Previously on A Big Eyed Fish, in defining audience engagement I noted that it was “artcentric” and differed from community engagement and audience development.
In order to better show the relationship between a work of art, audience and community engagement, and audience development, I whipped up this infographic using my low-tech graphic design skills in PowerPoint:
Ok. Unlike a really excellent infographic, mine needs a little additional explanation.
Starting with the work of art:
- The artwork drives our audience engagement programming choices. There’s a strong one-way relationship there and lots of overlap.
- IMHO: audience engagement programming creation works best if we involve many different micro-communities or stakeholders in the process. As a result of the art making or audience engagement program creation, we may form relationships with individuals outside our current artist/staff/board/audience/volunteer sphere. As soon as these new-to-us individuals or organizations become key participants in programming, this transitions into “community engagement.”* There is a strong two-way relationship between strategic community engagement and audience engagement, with some overlap.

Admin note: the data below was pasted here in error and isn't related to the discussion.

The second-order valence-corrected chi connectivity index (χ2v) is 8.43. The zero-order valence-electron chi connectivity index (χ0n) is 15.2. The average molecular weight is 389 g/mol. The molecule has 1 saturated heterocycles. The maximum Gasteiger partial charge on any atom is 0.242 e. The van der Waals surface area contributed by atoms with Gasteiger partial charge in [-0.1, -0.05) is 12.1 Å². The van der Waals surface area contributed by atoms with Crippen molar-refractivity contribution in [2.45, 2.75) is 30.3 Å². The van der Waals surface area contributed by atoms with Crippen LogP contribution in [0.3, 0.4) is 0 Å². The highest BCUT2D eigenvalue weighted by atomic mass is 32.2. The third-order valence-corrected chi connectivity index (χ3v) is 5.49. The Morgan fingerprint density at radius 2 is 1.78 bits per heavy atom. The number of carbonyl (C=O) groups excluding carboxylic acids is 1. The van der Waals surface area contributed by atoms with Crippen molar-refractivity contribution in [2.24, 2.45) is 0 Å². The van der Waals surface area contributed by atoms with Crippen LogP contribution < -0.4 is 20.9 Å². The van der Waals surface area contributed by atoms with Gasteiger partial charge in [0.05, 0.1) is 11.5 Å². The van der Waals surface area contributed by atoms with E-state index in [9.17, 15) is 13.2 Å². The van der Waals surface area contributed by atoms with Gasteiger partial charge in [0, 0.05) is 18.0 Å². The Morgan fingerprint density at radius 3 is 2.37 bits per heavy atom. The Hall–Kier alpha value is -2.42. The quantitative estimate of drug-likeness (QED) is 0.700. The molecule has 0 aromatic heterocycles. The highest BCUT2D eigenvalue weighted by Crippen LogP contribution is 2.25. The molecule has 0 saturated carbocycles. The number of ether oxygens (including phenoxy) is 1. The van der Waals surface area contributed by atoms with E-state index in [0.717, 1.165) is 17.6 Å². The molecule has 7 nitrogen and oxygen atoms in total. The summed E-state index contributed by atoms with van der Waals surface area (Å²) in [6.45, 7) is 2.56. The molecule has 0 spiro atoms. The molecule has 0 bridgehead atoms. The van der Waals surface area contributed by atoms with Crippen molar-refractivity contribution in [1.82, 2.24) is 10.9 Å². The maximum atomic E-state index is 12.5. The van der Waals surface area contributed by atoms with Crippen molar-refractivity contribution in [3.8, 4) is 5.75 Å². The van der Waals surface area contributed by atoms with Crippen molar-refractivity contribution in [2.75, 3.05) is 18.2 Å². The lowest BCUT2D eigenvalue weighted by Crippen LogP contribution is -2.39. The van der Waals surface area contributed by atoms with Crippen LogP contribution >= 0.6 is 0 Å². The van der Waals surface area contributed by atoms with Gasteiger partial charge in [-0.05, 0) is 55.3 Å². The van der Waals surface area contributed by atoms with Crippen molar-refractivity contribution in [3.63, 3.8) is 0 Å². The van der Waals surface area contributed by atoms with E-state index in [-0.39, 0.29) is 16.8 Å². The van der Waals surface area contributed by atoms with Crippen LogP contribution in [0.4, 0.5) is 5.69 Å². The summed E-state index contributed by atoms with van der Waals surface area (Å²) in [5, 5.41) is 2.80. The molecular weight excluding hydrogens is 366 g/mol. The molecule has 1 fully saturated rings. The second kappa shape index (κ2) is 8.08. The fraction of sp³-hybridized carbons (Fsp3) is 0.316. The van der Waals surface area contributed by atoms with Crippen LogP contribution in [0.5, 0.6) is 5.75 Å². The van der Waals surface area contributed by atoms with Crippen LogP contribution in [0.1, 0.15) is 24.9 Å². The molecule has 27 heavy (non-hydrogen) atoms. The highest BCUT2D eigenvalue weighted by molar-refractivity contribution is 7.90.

- The strong two-way relationship between audience and community engagement can result in a strong, positive audience growth for that specific artwork/art event or audience engagement program. It’s possible that as a result, this could result in future audience and community engagement programming.
While my infographic pales in comparison in terms of creativity and exploration of content, I believe it serves as a helpful reminder. Each “programming area” has a distinct objective and, while related, they do not seek to achieve the same ends. Actors cannot play two objectives. Neither can engagement programmers. Don’t ignore what else is happening, but play out your part to its fullest.
*Note: as soon as one embarks on “community engagement” a different set of rules of engagement (pun intended) apply. More at another time but worth saying that you cannot “drag and drop” people.